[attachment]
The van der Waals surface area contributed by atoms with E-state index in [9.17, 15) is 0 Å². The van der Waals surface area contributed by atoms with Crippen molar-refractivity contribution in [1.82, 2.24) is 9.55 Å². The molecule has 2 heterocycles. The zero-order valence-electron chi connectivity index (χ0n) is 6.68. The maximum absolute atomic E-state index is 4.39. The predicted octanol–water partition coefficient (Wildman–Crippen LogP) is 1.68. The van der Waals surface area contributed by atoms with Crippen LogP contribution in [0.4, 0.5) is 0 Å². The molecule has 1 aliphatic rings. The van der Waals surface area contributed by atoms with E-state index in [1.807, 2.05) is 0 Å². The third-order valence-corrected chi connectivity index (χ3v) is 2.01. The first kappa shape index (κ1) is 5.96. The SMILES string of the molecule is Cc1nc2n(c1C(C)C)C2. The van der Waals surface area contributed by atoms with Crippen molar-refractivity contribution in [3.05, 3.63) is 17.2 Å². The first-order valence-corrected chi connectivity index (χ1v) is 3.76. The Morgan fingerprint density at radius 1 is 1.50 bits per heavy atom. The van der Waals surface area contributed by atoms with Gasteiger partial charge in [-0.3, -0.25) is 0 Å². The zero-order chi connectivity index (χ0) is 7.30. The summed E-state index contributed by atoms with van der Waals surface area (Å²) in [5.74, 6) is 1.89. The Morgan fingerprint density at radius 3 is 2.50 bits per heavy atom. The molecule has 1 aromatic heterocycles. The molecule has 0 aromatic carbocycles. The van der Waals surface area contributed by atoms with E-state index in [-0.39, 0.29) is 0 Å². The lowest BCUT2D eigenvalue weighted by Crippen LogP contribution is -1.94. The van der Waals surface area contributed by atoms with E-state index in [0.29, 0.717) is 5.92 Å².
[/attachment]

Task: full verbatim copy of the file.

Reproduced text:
The van der Waals surface area contributed by atoms with E-state index in [9.17, 15) is 0 Å². The van der Waals surface area contributed by atoms with Crippen molar-refractivity contribution in [1.82, 2.24) is 9.55 Å². The molecule has 2 heterocycles. The zero-order valence-electron chi connectivity index (χ0n) is 6.68. The maximum absolute atomic E-state index is 4.39. The predicted octanol–water partition coefficient (Wildman–Crippen LogP) is 1.68. The van der Waals surface area contributed by atoms with Crippen LogP contribution in [0.4, 0.5) is 0 Å². The molecule has 1 aliphatic rings. The van der Waals surface area contributed by atoms with E-state index in [1.807, 2.05) is 0 Å². The third-order valence-corrected chi connectivity index (χ3v) is 2.01. The first kappa shape index (κ1) is 5.96. The SMILES string of the molecule is Cc1nc2n(c1C(C)C)C2. The van der Waals surface area contributed by atoms with Crippen molar-refractivity contribution in [3.05, 3.63) is 17.2 Å². The first-order valence-corrected chi connectivity index (χ1v) is 3.76. The Morgan fingerprint density at radius 1 is 1.50 bits per heavy atom. The van der Waals surface area contributed by atoms with Gasteiger partial charge in [-0.3, -0.25) is 0 Å². The zero-order chi connectivity index (χ0) is 7.30. The summed E-state index contributed by atoms with van der Waals surface area (Å²) in [5.74, 6) is 1.89. The Morgan fingerprint density at radius 3 is 2.50 bits per heavy atom. The molecule has 1 aromatic heterocycles. The molecule has 0 aromatic carbocycles. The van der Waals surface area contributed by atoms with E-state index in [-0.39, 0.29) is 0 Å². The lowest BCUT2D eigenvalue weighted by Crippen LogP contribution is -1.94. The van der Waals surface area contributed by atoms with E-state index in [0.29, 0.717) is 5.92 Å².